Philippine floods claim lives and damage crops by Darren Bett
A week of incessant rains in the northern Philippines has left at least six people dead and flooded over 200 farming villages.
Swollen rivers burst their banks causing extensive damage to property and crops. At least 10,000 people have fled to evacuation centres on higher ground, but the distribution of relief materials is being hampered as several major roads and bridges remain underwater and impassable.
The Philippine Atmospheric, Geophysical and Astronomical Services Administration (PAGASA) issued flood advisories across central and northern Luzon and a state of calamity was declared in the provinces of Isabela and Carayan.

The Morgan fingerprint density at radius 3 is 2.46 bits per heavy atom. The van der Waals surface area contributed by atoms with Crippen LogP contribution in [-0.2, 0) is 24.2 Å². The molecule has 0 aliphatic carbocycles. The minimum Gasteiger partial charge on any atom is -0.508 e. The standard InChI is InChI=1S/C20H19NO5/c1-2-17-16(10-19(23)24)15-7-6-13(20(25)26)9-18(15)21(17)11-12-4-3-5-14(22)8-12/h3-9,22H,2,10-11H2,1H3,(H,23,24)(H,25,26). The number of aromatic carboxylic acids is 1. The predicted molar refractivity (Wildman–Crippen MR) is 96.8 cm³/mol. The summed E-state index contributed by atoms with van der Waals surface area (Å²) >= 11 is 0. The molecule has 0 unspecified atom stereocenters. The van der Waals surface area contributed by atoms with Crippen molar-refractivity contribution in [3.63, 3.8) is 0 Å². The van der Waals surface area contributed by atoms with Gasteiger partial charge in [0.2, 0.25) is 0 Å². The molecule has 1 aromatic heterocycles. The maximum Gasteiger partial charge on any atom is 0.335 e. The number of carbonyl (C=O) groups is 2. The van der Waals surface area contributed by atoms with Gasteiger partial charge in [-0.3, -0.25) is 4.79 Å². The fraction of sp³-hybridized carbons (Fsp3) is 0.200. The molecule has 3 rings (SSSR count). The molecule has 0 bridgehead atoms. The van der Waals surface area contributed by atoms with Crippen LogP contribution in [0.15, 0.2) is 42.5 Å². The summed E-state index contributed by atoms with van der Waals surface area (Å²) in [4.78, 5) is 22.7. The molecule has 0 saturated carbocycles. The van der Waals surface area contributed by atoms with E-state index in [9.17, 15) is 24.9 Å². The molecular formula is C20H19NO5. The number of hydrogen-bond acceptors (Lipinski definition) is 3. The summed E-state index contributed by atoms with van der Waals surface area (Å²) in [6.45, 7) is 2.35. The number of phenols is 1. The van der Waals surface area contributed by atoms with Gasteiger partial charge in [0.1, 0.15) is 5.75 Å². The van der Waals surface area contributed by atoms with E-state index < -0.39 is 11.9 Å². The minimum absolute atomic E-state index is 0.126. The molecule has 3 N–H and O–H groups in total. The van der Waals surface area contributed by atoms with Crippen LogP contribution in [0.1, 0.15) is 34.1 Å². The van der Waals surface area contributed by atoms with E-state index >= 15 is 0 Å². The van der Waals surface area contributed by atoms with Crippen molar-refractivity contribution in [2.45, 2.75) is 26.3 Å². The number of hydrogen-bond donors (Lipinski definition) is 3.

The heavy rains began last Monday, sparked by an active cold front embedded within the Intertropical convergence zone (ITCZ). The ITCZ is a belt of low pressure around the Earth, formed due to large scale ascent of air where trade winds from the north and south meet near the equator. The position of the ITCZ varies depending on the time of year, resulting in the wet and dry seasons of the tropics
Although the Philippines are prone to flooding, many are blaming the recent severe floods on illegal logging. Extensive removal of large areas of trees can lead to increased run-off and silting in major rivers, exacerbating the flooding in low-lying areas.